Virginia BioSTEM Resources Program – Explore some of the biotechnology available in our state through participating in stimulations, watching videos, and visiting Virginia biotechnology facilities. The Virginia bioSTEM resources program offers middle and high school students the opportunity to learn bioscience and technology concepts in an effort to prepare them for the exciting field of bioscience and biotechnology.
hhmi BioInteractive – The Howard Hughes Medical Institute provides hundreds of science education resources including 3D models, animations, and engaging films with current science research and applications. Explore different topics throughout the summer on the hhmi BioInterative website that is updated with new information on a weekly basis.
History & Social Science
Archeology – Archaeology is a way to help people understand the past. Archaeology is tons of dirt-digging, story-telling, mystery-solving fun. Visit The National Park Service U.S. Department of the Interior Archaeology for Kids website. Jamestown Rediscovery is committed to supporting preservation, education, and the archaeological investigation of Historic Jamestown, the original site of the first permanent English settlement in America.
Capitol Classroom – For information about Virginia's symbols, emblems, history, General Assembly members, the state capitol and how a bill becomes a law check out Capitol Classroom.
Elementary Economics – Help your student understand economics in their everyday life. This article includes economic information and activities.
Historic Sites in Virginia – To learn more about the Old Dominion’s historic and historical sites, exhibits, monuments and legendary persons, go to historic sites. Each site has its own unique story, and nearly all have a friendly Virginia face available to share a tale.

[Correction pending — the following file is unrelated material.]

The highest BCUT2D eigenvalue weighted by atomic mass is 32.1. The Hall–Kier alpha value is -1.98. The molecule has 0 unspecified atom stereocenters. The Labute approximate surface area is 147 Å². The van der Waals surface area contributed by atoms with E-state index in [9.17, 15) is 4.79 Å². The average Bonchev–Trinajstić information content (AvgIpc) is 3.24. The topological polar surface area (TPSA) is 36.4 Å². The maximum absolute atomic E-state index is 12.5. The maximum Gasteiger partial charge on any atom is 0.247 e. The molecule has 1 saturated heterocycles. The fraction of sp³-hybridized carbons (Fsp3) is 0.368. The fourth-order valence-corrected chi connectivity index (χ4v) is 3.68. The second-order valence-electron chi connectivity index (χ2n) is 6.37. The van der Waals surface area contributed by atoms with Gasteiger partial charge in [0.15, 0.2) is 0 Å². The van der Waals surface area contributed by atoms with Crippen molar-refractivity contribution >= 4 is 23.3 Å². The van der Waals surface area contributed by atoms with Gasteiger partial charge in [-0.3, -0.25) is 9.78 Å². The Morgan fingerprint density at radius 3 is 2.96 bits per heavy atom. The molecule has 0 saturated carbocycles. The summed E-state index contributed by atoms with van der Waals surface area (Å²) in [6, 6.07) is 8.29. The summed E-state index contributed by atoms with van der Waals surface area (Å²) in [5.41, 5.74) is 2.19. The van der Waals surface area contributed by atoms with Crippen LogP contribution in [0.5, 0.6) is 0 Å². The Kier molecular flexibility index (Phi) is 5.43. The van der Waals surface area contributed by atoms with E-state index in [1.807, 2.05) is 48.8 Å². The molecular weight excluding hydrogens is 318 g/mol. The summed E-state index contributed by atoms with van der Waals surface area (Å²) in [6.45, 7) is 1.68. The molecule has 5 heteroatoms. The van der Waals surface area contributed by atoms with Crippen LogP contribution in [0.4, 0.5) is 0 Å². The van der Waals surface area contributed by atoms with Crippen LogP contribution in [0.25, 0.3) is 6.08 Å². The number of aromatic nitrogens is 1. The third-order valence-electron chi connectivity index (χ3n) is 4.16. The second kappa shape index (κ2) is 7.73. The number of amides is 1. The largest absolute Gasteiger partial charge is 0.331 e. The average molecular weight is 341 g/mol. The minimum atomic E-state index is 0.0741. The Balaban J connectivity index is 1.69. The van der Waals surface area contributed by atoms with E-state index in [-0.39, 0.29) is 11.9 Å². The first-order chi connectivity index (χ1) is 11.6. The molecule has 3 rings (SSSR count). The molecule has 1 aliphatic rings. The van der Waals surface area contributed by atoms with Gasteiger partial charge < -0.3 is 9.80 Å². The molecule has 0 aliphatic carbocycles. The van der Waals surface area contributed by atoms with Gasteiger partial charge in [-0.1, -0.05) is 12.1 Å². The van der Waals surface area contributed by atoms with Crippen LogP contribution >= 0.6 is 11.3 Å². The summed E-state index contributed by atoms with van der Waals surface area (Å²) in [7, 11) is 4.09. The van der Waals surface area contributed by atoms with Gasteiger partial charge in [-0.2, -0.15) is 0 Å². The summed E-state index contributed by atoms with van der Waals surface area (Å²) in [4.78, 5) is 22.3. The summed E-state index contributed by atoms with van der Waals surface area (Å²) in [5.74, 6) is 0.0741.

History and Social Science Standards of Learning Skills’ Progression Chart – This chart-This is a Word document identifies the grade/course at which specific skills are formally introduced in the 2015 History and Social Science Standards of Learning. The skills serve as tools to facilitate active engagement in learning and create better-informed citizens.
National Geographic for Kids – Nat Geo Kids inspires young adventurers to explore the world through apps, games, videos, and a website.
Using Information Sources – Learn how to identify artifacts and primary and secondary sources by looking at images, documents, and old maps by visiting the National History Education Clearing House.
Virginia's First People Past and Present – Learn about American Indians in Virginia by watching a video about Virginia’s First Peoples Past and Present.
Virginia’s Museums – Here you can find a list of Virginia’s museums that offer both virtual tours and in person visits.